At first this loss had been denied by the US until former US President Obama demanded the return of American ‘property’ from Iran. It seems as if Iran succeeded in rebuilding the American drone using reverse engineering. The important thing about the incident in Israel, however, was the fact that the Saegheh drone was obviously loaded with explosives. And this was a nasty surprise even for the Israelis. Thus, the opponent would have been able to attack any object on Israeli soil. Therefore, Israeli Prime Minister Netanyahu presented the remains of the drone to the public (even at the Munich Security Conference) in a haunting way.
The war in Yemen also presents a testing ground for the technology of unmanned systems. Despite the supply and use of Western precision weapons and armed drones, the Arab coalition forces have so far been unsuccessful in defeating the Houthis. On the contrary, the Houthis are achieving more and more spectacular successes. The recent attack on the Saudi oil facilities therefore represents only one more step in the escalating spiral of aerial warfare in this conflict.
In 2017, the Houthis used drones of the type Qasef-1 for the first time. Clearly modelled in appearance after the Iranian Ababil, Qasef-1 boasts a range of 150 kilometres and can be loaded with explosives. As a result, the Houthis increasingly claimed responsibility for several attacks on targets in Saudi Arabia and in the United Arab Emirates using their new potent aerial weapon of choice. The attacks were directed against critical infrastructure, i.e. airports (e.g. in Dubai) and oil pipelines and production facilities in Saudi Arabia. Some of these attacks are said to have been flown over several hundred kilometres.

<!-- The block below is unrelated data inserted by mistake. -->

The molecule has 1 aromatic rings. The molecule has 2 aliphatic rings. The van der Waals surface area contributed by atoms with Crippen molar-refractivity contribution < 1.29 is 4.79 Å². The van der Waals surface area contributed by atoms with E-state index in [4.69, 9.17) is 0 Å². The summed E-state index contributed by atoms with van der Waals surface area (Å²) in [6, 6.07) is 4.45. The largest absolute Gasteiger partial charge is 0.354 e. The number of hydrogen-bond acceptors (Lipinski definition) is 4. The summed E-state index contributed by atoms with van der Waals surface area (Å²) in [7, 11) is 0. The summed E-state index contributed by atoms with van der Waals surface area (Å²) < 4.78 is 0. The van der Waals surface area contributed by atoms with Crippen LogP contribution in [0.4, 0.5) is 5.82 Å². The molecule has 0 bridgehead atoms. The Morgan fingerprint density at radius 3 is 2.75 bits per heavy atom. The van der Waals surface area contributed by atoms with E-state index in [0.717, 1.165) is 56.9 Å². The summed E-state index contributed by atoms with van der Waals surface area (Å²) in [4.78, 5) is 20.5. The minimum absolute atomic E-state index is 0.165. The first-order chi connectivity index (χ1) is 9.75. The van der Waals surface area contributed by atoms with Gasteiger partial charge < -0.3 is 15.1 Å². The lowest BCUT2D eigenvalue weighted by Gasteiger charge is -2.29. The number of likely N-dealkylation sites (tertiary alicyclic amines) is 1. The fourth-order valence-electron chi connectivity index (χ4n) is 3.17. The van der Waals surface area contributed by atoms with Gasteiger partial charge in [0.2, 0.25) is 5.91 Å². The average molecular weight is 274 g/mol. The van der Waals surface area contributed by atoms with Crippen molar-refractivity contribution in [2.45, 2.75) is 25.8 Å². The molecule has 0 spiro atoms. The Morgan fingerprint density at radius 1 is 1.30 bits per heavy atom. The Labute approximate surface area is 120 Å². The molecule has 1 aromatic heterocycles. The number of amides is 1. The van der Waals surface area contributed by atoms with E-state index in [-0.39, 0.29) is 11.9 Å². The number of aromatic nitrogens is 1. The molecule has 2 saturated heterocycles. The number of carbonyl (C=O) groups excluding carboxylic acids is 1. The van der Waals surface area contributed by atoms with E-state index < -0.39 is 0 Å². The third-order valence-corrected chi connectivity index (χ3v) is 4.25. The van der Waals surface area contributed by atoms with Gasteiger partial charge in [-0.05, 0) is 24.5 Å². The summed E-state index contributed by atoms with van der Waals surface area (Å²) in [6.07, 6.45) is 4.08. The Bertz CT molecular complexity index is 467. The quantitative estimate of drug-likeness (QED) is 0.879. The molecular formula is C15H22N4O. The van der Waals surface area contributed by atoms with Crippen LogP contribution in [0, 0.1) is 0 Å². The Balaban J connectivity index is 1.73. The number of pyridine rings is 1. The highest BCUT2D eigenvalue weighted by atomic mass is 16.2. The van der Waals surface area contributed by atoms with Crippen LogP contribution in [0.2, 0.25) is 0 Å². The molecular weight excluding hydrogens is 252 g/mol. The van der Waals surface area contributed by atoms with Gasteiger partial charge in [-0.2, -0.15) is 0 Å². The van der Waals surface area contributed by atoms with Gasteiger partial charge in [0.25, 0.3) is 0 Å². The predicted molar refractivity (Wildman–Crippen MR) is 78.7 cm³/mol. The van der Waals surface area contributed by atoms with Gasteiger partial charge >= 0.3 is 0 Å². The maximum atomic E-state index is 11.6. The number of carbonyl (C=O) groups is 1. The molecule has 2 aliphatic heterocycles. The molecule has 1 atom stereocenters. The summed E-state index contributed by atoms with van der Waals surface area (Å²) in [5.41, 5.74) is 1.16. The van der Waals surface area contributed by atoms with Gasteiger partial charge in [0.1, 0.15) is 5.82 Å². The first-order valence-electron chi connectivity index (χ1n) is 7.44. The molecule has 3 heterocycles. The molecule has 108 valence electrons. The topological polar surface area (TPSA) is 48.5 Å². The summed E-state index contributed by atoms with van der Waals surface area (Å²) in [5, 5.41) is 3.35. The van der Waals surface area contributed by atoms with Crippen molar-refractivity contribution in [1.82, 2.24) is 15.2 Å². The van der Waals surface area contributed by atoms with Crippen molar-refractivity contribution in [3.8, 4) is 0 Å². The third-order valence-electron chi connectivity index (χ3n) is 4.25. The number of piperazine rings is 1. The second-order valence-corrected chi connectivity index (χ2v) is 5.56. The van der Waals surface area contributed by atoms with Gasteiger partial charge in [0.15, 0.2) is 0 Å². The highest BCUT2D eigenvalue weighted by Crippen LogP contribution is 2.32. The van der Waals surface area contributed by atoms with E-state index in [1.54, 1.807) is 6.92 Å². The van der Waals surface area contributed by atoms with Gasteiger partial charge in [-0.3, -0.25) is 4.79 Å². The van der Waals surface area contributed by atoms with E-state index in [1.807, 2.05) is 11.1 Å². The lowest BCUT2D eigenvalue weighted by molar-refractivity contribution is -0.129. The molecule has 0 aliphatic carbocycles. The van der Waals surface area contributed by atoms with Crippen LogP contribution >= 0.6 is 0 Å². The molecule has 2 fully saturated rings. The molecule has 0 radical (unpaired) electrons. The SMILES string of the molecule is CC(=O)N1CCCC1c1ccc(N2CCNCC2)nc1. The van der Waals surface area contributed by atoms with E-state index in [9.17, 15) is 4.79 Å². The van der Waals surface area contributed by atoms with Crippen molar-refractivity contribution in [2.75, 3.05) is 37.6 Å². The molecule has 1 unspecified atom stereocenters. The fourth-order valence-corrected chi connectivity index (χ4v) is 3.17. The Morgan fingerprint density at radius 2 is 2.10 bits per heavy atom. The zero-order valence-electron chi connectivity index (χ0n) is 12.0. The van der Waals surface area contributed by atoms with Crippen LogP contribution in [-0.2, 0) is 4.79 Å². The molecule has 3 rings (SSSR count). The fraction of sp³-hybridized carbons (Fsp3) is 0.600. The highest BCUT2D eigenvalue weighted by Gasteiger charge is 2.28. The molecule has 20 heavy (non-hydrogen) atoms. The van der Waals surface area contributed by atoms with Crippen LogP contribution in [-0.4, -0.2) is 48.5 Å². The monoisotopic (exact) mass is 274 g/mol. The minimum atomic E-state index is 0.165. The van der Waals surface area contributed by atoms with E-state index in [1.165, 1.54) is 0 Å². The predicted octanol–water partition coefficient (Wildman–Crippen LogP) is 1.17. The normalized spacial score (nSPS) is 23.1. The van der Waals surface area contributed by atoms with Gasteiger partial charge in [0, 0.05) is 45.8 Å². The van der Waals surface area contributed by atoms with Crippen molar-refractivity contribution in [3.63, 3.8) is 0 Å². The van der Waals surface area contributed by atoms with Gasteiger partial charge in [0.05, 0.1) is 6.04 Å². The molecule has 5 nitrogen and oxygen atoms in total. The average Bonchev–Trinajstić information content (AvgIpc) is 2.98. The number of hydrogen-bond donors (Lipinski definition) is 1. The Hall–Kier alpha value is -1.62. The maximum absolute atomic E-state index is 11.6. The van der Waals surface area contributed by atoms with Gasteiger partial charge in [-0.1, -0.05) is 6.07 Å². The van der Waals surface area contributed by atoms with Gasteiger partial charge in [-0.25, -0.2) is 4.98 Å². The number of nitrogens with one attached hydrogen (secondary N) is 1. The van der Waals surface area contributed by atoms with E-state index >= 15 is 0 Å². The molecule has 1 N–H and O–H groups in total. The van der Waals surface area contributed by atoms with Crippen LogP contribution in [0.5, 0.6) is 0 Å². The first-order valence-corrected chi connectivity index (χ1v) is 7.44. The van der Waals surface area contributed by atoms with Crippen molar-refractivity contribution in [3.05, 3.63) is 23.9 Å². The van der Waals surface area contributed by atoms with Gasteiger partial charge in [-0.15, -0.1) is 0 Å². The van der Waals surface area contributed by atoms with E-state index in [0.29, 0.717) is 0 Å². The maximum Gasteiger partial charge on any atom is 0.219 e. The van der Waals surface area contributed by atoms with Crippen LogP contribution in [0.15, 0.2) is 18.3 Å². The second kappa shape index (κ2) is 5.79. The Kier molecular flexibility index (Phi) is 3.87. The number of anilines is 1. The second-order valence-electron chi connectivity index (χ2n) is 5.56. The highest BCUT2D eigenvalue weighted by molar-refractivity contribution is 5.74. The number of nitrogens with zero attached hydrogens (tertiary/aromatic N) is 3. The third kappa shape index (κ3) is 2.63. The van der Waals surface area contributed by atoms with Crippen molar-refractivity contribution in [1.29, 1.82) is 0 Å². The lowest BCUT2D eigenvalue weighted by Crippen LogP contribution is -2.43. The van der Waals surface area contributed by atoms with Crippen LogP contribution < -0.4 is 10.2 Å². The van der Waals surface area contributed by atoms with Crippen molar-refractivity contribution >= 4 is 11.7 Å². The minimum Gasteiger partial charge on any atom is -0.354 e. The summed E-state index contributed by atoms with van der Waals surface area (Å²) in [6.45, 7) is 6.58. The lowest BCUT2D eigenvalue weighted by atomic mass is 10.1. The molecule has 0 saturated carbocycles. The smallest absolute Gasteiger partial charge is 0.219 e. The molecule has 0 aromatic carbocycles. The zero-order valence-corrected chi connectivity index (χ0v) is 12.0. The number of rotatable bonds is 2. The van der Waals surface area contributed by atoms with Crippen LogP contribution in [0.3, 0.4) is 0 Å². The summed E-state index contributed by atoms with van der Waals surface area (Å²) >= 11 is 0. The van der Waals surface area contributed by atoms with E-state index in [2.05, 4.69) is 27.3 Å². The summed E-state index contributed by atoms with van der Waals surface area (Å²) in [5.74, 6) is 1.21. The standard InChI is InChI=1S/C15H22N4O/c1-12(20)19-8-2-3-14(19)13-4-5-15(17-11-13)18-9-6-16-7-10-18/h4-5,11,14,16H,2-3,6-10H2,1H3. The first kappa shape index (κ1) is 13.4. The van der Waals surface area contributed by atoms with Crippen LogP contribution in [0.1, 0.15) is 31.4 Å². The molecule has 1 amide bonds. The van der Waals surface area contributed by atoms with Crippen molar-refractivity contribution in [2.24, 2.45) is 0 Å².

Qods is said to have a range of several hundred kilometres and on closer inspection clearly resembles the Iranian cruise missile Soumar
In July 2019, the Houthis again presented their ‘self-developed’ arsenal of weapons in use. But this time, a set of new weapons were in the spotlight. Not only drones (including the new UAV-X system with a range of up to 1,500 kilometres) and missiles, but also cruise missiles. First among them: Qods, which is said to have a range of several hundred kilometres and on closer inspection clearly resembles the Iranian cruise missile Soumar.
This drone, as well as its successor model Hoveyzeh, had been presented by Iran at the beginning of this year, drawing immediate concerns from Israel. Israelis military circles justifiably pointed out that it was extremely difficult to repel such cruise missiles with conventional defence systems. In contrast to the rather slow-flying drone, which can be controlled up to the target, a pre-programmed cruise missile allows for an approach in contour flight with high speed to the target. The Iranian Armed Forces had obviously made another technological leap. The fact that in 2005 several former Soviet Kh-55 cruise missiles from Ukraine had found their way to Iran probably accelerated this development considerably.
These images, if they are genuine, show very clearly that this object could be exactly this Quds type cruise missile that the Houthis had presented it a few months ago
After the attack on Saudi Aramco facilities, the Saudi Armed Forces presented debris from flying objects that had crashed in the Saudi desert. These images, if they are genuine, show very clearly that this object could be exactly this Quds type cruise missile that the Houthis had presented it a few months ago. But presenting a weapons system doesn’t equal a credit to its actual development. As with the drone system Qasef, Quds technology almost certainly came from Iran.
So was it really the Houthis who carried out this attack (with Iranian support) over almost 1,350 kilometres from North Yemen to the targets in the Saudi desert? Or was the attack carried out over a shorter distance even from Iraq (by allied Shiite militias) or Iran itself? The Houthis claim success at least for themselves, Iran refers to the war in Yemen and Saudi Arabia and the USA refer to Iran.
Considering the obvious devastating success of the destruction of Saudi oil facilities and the possible impact on oil prices, this attack represents another dangerous escalation in aerial space. And it makes us aware that unmanned weapons systems have become the first choice in modern warfare.